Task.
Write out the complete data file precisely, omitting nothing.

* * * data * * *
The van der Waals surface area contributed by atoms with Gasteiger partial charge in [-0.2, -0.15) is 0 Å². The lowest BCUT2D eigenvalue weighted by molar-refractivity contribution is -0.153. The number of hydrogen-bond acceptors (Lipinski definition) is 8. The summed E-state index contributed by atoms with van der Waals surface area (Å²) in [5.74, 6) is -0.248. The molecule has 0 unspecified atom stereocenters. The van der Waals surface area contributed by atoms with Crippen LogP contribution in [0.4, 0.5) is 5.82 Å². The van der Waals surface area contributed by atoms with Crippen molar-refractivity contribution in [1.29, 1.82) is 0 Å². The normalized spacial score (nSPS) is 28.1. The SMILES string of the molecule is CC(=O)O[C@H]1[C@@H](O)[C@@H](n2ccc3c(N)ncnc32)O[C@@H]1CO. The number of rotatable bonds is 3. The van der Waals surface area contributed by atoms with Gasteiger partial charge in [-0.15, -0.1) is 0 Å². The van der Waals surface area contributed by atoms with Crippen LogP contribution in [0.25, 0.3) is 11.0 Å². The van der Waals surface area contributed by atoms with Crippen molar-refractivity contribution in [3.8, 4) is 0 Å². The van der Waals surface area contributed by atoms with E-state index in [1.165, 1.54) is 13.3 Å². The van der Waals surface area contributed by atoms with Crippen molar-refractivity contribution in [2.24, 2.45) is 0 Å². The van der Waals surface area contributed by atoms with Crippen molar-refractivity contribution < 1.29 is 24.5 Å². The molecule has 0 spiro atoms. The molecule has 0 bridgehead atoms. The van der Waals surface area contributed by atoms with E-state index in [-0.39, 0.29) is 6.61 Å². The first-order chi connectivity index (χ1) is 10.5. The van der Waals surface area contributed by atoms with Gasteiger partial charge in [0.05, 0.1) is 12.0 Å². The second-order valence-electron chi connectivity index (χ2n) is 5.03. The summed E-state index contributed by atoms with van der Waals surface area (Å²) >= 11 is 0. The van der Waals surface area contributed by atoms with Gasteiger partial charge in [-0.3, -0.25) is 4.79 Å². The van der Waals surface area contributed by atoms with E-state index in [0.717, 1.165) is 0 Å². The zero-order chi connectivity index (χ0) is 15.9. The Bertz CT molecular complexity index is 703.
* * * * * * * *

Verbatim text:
The van der Waals surface area contributed by atoms with Gasteiger partial charge in [-0.2, -0.15) is 0 Å². The lowest BCUT2D eigenvalue weighted by molar-refractivity contribution is -0.153. The number of hydrogen-bond acceptors (Lipinski definition) is 8. The summed E-state index contributed by atoms with van der Waals surface area (Å²) in [5.74, 6) is -0.248. The molecule has 0 unspecified atom stereocenters. The van der Waals surface area contributed by atoms with Crippen LogP contribution in [0.4, 0.5) is 5.82 Å². The van der Waals surface area contributed by atoms with Crippen molar-refractivity contribution in [1.29, 1.82) is 0 Å². The normalized spacial score (nSPS) is 28.1. The SMILES string of the molecule is CC(=O)O[C@H]1[C@@H](O)[C@@H](n2ccc3c(N)ncnc32)O[C@@H]1CO. The number of rotatable bonds is 3. The van der Waals surface area contributed by atoms with Gasteiger partial charge in [-0.15, -0.1) is 0 Å². The van der Waals surface area contributed by atoms with Crippen LogP contribution in [0.25, 0.3) is 11.0 Å². The van der Waals surface area contributed by atoms with Crippen molar-refractivity contribution in [3.8, 4) is 0 Å². The van der Waals surface area contributed by atoms with E-state index in [1.165, 1.54) is 13.3 Å². The van der Waals surface area contributed by atoms with Crippen molar-refractivity contribution in [2.24, 2.45) is 0 Å². The van der Waals surface area contributed by atoms with Crippen molar-refractivity contribution < 1.29 is 24.5 Å². The molecule has 0 spiro atoms. The molecule has 0 bridgehead atoms. The van der Waals surface area contributed by atoms with E-state index in [-0.39, 0.29) is 6.61 Å². The first-order chi connectivity index (χ1) is 10.5. The van der Waals surface area contributed by atoms with Gasteiger partial charge in [0.05, 0.1) is 12.0 Å². The second-order valence-electron chi connectivity index (χ2n) is 5.03. The summed E-state index contributed by atoms with van der Waals surface area (Å²) >= 11 is 0. The van der Waals surface area contributed by atoms with Gasteiger partial charge in [-0.3, -0.25) is 4.79 Å². The van der Waals surface area contributed by atoms with E-state index in [0.717, 1.165) is 0 Å². The zero-order chi connectivity index (χ0) is 15.9. The Bertz CT molecular complexity index is 703.